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5 things to know about omicron variant of COVID-19

'This variant is a cause for concern, not a cause for panic,' President Biden says
A man receives the Moderna vaccine during a COVID-19 vaccination at the Isabel Zendal Hospital in Madrid, Spain, Monday, Nov. 29, 2021.
Posted at 12:37 PM, Nov 29, 2021
and last updated 2021-12-20 19:41:14-05

WEST PALM BEACH, Fla. — As the coronavirus pandemic continues to disrupt lives in every corner of the globe, the emergence of new variants doesn't seem to be stopping anytime soon.

The World Health Organization categorized a new strain of COVID-19 that was recently detected in southern Africa as a "variant of concern."

Dr. Anthony Fauci said Dec. 19 that the variant is "just raging around the world."

U.S. health officials announced Dec. 19 that omicron accounted for an estimated 73% of new infections last week.

President Joe Biden is scheduled to speak to the nation Tuesday to announce new steps the administration is taking amid the rising cases.

Here are five things we know about the new omicron variant:

1. What is it?

Omicron is the latest variant of COVID-19 since the novel coronavirus was first identified in China two years ago.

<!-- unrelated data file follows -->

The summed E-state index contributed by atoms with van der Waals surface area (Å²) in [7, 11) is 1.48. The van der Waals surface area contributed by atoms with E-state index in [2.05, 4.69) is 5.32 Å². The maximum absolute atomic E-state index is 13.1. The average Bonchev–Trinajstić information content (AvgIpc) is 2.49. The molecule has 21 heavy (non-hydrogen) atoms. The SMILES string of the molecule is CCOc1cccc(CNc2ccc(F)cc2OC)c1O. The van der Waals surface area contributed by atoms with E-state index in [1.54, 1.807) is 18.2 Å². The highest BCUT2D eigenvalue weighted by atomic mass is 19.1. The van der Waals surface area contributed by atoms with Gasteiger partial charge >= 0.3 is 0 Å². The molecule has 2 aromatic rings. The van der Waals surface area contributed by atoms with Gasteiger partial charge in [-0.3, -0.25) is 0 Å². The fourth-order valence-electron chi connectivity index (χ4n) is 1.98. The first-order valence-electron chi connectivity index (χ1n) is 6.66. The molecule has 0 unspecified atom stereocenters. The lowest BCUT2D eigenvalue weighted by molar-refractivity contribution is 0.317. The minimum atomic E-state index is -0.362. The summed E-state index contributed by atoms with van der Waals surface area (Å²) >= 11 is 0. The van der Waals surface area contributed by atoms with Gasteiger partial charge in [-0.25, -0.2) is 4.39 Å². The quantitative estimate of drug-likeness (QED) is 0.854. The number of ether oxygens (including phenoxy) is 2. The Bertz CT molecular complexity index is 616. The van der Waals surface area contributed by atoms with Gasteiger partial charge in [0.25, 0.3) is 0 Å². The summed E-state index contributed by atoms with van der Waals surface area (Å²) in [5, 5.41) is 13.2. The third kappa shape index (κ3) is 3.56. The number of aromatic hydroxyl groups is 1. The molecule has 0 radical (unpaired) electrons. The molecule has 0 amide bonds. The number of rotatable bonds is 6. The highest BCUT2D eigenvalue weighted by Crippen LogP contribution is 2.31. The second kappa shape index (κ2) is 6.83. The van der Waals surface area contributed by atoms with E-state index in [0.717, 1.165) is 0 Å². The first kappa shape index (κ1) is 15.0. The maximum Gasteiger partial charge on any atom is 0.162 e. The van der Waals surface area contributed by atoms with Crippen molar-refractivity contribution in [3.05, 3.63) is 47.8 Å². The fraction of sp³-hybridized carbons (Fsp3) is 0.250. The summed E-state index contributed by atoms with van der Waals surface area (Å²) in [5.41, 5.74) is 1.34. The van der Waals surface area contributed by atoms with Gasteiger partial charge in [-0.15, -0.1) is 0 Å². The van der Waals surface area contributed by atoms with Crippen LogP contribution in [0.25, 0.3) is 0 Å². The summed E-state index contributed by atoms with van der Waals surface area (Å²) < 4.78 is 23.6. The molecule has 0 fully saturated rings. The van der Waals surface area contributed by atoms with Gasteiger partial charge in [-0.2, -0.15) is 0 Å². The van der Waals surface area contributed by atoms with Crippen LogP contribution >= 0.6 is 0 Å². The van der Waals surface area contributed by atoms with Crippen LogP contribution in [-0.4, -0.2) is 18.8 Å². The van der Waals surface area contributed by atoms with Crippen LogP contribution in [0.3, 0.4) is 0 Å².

It's unclear where the new variant first emerged, but scientists in South Africa first alerted the WHO following a rise in COVID-19 cases that showed signs of rapid transmission.

The WHO designated it in November as a "variant of concern," naming it "omicron" after a letter in the Greek alphabet.

COVID-19 Outbreak New Variant
FILE - A resident from the Alexandra township gets tested for COVID-19 , in Johannesburg, Wednesday, April 29, 2020. A new coronavirus variant has been detected in South Africa that scientists say is a concern because of its high number of mutations and rapid spread among young people in Gauteng, the country's most populous province. (AP Photo/Jerome Delay, File)

2. Where is it?

This new strain has now been seen in travelers arriving in several countries around the world, including the U.S., multiple European countries and Canada.

The CDC announced Dec. 1 that a person, who was fully vaccinated, tested positive for omicron in California. That person arrived in the U.S. from South Africa on Nov. 22.

Since that first confirmed case, omicron has spread rapidly in the U.S. and has now been detected in almost ever U.S. state, according to the CDC's online tracker.

The first confirmed case of omicron in Florida was announced by health officials on Dec. 7 in Tampa and St. Lucie County.

The U.S. on Nov. 29 banned travel from South Africa and seven other southern African countries in an effort to reduce the spread of the virus.

Israel and Japan are among the countries that have banned foreigners regardless of vaccination status.

As of Dec. 20, the travel website Kayak listed 51 countries that will only allow citizens, residents returning home or people in other special circumstances to enter.